I understand that technology is harder to do right than most people think it is. I understand that there is no perfect system and there will always be bugs and glitches in something like this. I am not saying everything has to be perfect just yet. But it startles me just how little things have improved in all the years I have been taking these courses on-line. It’s not that we should have progressed to perfection just yet. But we should have progressed a little. We haven’t. Why?

Previous articleSolar-powered libraries: WiFi in the middle of nowhere for e-reading, other purposes
Next article‘Cli-Fi’ takes over Matter’s current issue
"I’m a journalist, a teacher and an e-book fiend. I work as a French teacher at a K-3 private school. I use drama, music, puppets, props and all manner of tech in my job, and I love it. I enjoy moving between all the classes and having a relationship with each child in the school. Kids are hilarious, and I enjoy watching them grow and learn. My current device of choice for reading is my Amazon Kindle Touch, but I have owned or used devices by Sony, Kobo, Aluratek and others. I also read on my tablet devices using the Kindle app, and I enjoy synching between them, so that I’m always up to date no matter where I am or what I have with me."


  1. When my daughter was in high school, about 2009, she had to retake a class and chose to do it online over the summer. I can’t really remember the specifics, only that it was well-laid out, easy to follow, communicate and see your assignment grades.

    Also, now that the Great Courses lectures are available from Amazon Instant Video, my husband and I have really enjoyed them. Add some tests and a discussion forum, and you have a great class, taught by some of the best teachers out there. The one my husband is watching now is taught by a man who has taught history at West Point for decades. He is also an engineer, making the lecture really interesting.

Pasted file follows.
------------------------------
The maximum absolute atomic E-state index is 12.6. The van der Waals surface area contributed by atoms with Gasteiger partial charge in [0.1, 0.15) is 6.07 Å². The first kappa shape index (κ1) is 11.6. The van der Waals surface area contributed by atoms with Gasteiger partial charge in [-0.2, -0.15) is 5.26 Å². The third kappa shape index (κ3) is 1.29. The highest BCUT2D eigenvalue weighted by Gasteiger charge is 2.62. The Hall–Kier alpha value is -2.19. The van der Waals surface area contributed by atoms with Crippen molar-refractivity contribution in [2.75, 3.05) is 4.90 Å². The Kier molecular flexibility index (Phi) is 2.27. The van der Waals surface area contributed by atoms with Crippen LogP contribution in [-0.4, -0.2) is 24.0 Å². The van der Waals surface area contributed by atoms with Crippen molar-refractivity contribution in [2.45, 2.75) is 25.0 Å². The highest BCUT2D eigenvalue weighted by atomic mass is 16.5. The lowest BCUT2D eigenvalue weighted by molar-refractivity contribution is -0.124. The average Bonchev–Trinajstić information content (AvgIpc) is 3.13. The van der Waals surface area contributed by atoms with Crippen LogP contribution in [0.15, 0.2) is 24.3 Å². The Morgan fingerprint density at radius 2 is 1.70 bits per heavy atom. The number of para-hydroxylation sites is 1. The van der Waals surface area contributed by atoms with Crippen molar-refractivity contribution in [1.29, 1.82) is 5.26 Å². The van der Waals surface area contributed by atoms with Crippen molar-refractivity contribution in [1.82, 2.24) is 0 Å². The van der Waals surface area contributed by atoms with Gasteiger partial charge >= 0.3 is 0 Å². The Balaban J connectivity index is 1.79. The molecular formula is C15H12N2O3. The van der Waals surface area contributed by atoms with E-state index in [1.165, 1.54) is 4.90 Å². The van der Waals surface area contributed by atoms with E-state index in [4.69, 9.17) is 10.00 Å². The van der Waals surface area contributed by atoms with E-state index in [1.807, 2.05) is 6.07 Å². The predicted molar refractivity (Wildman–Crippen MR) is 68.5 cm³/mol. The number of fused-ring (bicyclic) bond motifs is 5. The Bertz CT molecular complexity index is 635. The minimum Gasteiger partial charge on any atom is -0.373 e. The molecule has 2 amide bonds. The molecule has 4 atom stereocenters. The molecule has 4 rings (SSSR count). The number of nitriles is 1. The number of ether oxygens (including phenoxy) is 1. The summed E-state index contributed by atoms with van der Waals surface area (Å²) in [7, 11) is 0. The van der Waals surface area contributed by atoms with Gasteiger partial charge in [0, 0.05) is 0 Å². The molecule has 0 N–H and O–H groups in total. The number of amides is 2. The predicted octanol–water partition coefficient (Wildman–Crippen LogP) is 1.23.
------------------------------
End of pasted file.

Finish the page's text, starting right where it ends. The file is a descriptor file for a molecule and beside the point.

2. One or two courses hardly qualifies as an indictment to online learning.

    I’ve taught writing through easily a dozen different groups and sites, and I’ve never been unhappy with them with the mild exception of a bulletin board that went weird for a day.

    My siblings have taught via colleges and organizations, and they’ve had no complaints even with complex courses that involved videos, Skype, grades, etc.

    Like all things, online courses can be good or bad so you have to ask around before you spend your money.

  3. The problems you describe arise from a bureaucracy desperately trying to prove that it still has some value by enforcing unnecessary controls. The same kind of thing happened when I was teaching computing in the 1990s. Once the government decided that the industry had to be ‘regulated’, we went from a situation where highly talented and creative people were delivering the content that the students needed to a situation where any clown could ‘deliver’ a course by plodding through an ‘approved’ manual — which, because of the time and effort it took to get ‘approved’, was invariably several years out of date. A whole profession of ‘course administrators’ appeared who added little or nothing to the quality of teaching, but existed solely to generate and handle paperwork.

    At some point in the near future Generation Y is going to realise that they can learn anything they damn well please, any way they please, without having to sign up for expensive ‘managed’ courses. Once employers get the idea too we can expect a sudden and dramatic collapse in this kind of bureaucratic nonsense.

  4. Marilynn, it is not ‘one or two courses.’ It is about seven, over as many years. And as I said, what bothers me is not that it is imperfect per se, it’s just that there has been so little progress in that timespan. Hyperlinks that have to be manually copied, seven years later? You don’t think that’s a little sloppy?

  5. Was this course offered on Moodle or Blackboard, Joanna? It has elements of both. From an instructor perspective (and I teach in-person), Blackboard is brutal to use. We spend plenty of class time helping students navigate the system in our class and their other classes. It’s clunky and weird as you describe.

    That said, we are developing some online courses that may improve somewhat on these clunk-tastic experiences and if you’d like to give some feedback and assistance, this would be really appreciated!

    Learning is not passive. It should be active. We do have tools that can help that, but the older systems used by traditional education like Blackboard and Moodle are cobbled together stuff (I’m not a programmer but I can tell when they “add” or “upgrade” and it’s all piecemeal even to this day).

The TeleRead community values your civil and thoughtful comments. We use a cache, so expect a delay. Problems? E-mail